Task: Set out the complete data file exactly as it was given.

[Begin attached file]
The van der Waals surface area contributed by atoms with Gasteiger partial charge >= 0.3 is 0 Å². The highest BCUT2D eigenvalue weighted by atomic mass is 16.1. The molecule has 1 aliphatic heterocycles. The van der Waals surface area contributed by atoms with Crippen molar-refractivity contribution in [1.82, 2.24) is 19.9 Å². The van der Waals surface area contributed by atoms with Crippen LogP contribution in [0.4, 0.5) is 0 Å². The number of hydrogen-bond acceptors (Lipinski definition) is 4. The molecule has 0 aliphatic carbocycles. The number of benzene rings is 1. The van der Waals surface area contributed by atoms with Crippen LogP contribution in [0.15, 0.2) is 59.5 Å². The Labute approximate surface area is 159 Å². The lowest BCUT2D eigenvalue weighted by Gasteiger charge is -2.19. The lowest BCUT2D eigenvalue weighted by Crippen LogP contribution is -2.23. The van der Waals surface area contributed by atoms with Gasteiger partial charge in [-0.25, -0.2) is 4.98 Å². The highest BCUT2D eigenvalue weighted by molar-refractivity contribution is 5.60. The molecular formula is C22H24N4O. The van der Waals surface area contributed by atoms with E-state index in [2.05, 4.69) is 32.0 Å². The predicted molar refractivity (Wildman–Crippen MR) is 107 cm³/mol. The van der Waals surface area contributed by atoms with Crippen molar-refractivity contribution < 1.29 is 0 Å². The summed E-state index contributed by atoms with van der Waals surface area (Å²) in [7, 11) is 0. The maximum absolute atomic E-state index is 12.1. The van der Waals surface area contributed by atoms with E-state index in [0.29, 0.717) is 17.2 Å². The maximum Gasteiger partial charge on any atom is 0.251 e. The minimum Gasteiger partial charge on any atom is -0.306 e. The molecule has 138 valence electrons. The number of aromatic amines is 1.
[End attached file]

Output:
The van der Waals surface area contributed by atoms with Gasteiger partial charge >= 0.3 is 0 Å². The highest BCUT2D eigenvalue weighted by atomic mass is 16.1. The molecule has 1 aliphatic heterocycles. The van der Waals surface area contributed by atoms with Crippen molar-refractivity contribution in [1.82, 2.24) is 19.9 Å². The van der Waals surface area contributed by atoms with Crippen LogP contribution in [0.4, 0.5) is 0 Å². The number of hydrogen-bond acceptors (Lipinski definition) is 4. The molecule has 0 aliphatic carbocycles. The number of benzene rings is 1. The van der Waals surface area contributed by atoms with Crippen LogP contribution in [0.15, 0.2) is 59.5 Å². The Labute approximate surface area is 159 Å². The lowest BCUT2D eigenvalue weighted by Gasteiger charge is -2.19. The lowest BCUT2D eigenvalue weighted by Crippen LogP contribution is -2.23. The van der Waals surface area contributed by atoms with Gasteiger partial charge in [-0.25, -0.2) is 4.98 Å². The highest BCUT2D eigenvalue weighted by molar-refractivity contribution is 5.60. The molecular formula is C22H24N4O. The van der Waals surface area contributed by atoms with E-state index in [2.05, 4.69) is 32.0 Å². The predicted molar refractivity (Wildman–Crippen MR) is 107 cm³/mol. The van der Waals surface area contributed by atoms with Crippen molar-refractivity contribution < 1.29 is 0 Å². The summed E-state index contributed by atoms with van der Waals surface area (Å²) in [7, 11) is 0. The maximum absolute atomic E-state index is 12.1. The van der Waals surface area contributed by atoms with E-state index in [0.29, 0.717) is 17.2 Å². The maximum Gasteiger partial charge on any atom is 0.251 e. The minimum Gasteiger partial charge on any atom is -0.306 e. The molecule has 138 valence electrons. The number of aromatic amines is 1.